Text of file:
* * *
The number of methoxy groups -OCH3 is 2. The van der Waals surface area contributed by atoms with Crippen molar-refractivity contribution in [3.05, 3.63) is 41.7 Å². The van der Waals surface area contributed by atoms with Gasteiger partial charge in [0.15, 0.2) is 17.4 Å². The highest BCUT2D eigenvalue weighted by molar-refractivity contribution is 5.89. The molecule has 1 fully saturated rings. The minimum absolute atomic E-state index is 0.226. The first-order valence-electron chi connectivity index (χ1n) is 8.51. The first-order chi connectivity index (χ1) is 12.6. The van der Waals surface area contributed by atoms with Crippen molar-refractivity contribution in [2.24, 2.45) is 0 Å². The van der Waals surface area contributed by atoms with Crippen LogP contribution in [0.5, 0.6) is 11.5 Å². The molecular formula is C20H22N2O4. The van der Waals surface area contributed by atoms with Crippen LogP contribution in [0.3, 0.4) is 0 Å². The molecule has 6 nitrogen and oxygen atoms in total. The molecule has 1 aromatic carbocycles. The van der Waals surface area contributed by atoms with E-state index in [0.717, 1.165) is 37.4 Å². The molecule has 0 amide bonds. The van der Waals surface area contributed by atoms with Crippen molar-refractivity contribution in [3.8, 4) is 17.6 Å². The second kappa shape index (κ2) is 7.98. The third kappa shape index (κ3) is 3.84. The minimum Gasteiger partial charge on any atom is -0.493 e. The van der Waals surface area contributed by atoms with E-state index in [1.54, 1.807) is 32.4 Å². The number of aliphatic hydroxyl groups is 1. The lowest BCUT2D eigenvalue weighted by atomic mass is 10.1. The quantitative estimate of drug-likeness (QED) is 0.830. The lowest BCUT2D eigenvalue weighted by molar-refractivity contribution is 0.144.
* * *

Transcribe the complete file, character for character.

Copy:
The number of methoxy groups -OCH3 is 2. The van der Waals surface area contributed by atoms with Crippen molar-refractivity contribution in [3.05, 3.63) is 41.7 Å². The van der Waals surface area contributed by atoms with Gasteiger partial charge in [0.15, 0.2) is 17.4 Å². The highest BCUT2D eigenvalue weighted by molar-refractivity contribution is 5.89. The molecule has 1 fully saturated rings. The minimum absolute atomic E-state index is 0.226. The first-order valence-electron chi connectivity index (χ1n) is 8.51. The first-order chi connectivity index (χ1) is 12.6. The van der Waals surface area contributed by atoms with Crippen molar-refractivity contribution in [2.24, 2.45) is 0 Å². The van der Waals surface area contributed by atoms with Crippen LogP contribution in [0.5, 0.6) is 11.5 Å². The molecular formula is C20H22N2O4. The van der Waals surface area contributed by atoms with Crippen LogP contribution in [0.3, 0.4) is 0 Å². The molecule has 6 nitrogen and oxygen atoms in total. The molecule has 1 aromatic carbocycles. The van der Waals surface area contributed by atoms with E-state index in [0.717, 1.165) is 37.4 Å². The molecule has 0 amide bonds. The van der Waals surface area contributed by atoms with Crippen molar-refractivity contribution in [3.8, 4) is 17.6 Å². The second kappa shape index (κ2) is 7.98. The third kappa shape index (κ3) is 3.84. The minimum Gasteiger partial charge on any atom is -0.493 e. The van der Waals surface area contributed by atoms with E-state index in [1.54, 1.807) is 32.4 Å². The number of aliphatic hydroxyl groups is 1. The lowest BCUT2D eigenvalue weighted by atomic mass is 10.1. The quantitative estimate of drug-likeness (QED) is 0.830. The lowest BCUT2D eigenvalue weighted by molar-refractivity contribution is 0.144.